Both sides dig in for fight over public vote on Missouri’s ‘right to work’ law

A battle between labor and business interests is heating up after a judge threw out language in a document being used to collect signatures for a public vote.

A Cole County circuit court judge ruled Thursday that the language of a ballot initiative seeking to overturn Missouri’s “right to work” law is unfair and insufficient.

The controversial new law bans union dues as a condition of employment, a move Missouri Republicans say will create jobs and lure businesses to the state. Unions like the Missouri AFL-CIO say the law is anti-worker and have turned to the voter referendum process to overturn it.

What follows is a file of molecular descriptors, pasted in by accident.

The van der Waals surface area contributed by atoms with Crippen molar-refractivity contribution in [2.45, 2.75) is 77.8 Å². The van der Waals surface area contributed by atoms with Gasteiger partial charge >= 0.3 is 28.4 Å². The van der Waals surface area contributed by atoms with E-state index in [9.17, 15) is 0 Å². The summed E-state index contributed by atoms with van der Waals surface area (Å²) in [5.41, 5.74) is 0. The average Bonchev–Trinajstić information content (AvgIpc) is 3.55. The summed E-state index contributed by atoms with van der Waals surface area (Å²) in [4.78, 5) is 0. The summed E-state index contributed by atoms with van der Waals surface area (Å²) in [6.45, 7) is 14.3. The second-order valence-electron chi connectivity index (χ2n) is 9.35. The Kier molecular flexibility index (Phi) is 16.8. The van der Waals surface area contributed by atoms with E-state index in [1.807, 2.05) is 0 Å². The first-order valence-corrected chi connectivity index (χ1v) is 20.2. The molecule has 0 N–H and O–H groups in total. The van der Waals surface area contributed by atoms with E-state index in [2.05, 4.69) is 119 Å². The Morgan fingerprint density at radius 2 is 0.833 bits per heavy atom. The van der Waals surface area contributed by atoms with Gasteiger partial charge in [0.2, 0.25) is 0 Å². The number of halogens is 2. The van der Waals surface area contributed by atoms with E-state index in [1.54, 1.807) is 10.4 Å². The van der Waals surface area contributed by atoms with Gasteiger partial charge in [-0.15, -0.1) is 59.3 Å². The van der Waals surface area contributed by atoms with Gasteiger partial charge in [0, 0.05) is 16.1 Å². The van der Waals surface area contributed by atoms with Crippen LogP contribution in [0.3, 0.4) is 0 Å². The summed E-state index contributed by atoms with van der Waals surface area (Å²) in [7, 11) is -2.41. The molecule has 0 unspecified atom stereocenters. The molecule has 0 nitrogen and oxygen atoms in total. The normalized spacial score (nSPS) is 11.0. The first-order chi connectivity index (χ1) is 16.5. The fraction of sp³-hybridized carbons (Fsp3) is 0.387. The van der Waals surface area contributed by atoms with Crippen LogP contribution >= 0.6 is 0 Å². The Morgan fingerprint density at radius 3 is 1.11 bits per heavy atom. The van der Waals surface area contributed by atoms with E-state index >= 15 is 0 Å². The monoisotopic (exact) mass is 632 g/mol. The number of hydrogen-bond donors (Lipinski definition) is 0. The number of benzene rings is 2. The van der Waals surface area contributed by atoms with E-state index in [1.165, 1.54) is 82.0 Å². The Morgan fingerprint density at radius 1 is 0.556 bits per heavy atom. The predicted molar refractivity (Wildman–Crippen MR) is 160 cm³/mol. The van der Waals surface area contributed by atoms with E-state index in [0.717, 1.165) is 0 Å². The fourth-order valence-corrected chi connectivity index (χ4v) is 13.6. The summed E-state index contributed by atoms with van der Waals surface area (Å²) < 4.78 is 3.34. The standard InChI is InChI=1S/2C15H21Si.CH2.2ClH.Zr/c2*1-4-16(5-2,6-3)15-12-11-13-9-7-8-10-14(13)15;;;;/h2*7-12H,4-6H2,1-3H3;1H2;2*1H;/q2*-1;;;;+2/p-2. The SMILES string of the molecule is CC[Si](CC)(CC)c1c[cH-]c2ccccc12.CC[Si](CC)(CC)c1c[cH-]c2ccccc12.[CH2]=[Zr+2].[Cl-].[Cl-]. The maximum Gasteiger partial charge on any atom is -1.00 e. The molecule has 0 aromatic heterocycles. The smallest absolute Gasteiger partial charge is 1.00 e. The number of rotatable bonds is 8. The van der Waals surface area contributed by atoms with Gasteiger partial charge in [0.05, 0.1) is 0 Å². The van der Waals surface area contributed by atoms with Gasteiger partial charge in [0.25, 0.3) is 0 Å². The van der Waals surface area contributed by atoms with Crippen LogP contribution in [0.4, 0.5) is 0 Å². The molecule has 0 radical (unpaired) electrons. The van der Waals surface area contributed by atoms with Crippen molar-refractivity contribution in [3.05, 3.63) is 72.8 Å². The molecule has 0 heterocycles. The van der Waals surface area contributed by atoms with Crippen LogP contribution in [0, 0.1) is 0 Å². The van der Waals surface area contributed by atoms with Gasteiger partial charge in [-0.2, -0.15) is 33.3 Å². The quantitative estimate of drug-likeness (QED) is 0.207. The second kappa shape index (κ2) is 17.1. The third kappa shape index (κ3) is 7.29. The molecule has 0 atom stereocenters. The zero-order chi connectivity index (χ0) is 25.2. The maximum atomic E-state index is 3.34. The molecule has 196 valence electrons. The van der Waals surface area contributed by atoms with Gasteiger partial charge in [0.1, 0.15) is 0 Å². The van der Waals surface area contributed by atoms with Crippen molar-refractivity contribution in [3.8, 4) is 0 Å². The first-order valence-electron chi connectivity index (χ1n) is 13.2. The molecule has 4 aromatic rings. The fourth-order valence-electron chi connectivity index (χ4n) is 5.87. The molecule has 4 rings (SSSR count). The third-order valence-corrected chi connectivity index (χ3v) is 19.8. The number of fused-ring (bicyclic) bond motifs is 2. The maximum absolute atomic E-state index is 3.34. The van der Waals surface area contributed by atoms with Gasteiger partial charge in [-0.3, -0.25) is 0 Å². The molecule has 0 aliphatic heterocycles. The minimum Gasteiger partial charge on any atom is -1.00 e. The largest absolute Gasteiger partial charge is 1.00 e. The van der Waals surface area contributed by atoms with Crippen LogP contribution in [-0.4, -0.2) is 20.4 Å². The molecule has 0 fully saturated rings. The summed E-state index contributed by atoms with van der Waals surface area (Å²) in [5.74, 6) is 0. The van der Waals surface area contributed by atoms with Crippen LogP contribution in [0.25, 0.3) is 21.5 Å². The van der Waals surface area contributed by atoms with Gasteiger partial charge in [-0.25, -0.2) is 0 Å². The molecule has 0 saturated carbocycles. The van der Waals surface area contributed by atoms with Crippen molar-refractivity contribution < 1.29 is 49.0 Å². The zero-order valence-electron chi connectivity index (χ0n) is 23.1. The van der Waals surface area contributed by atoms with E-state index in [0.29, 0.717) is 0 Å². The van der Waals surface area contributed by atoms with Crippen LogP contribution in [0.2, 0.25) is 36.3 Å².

The AFL-CIO hopes to put the law in front of voters, a seldom-used tactic that will require them to collect an estimated 90,000 signatures before the new law takes effect on Aug. 28.

Supporters of the labor reform, backed by the National Right to Work Foundation, have sought to scuttle the union’s efforts in the courts. They argue the initiatives are riddled with grammatical errors and could confuse voters who don’t realize they’re overturning an existing law.

The ruling calls into question signatures collected for the initiative so far. With the August deadline looming, Missouri AFL-CIO President Mike Louis vowed to challenge the decision, saying the union would continue to collect signatures during the appeal process.

Read more: Missourinet, St. Louis Post-Dispatch

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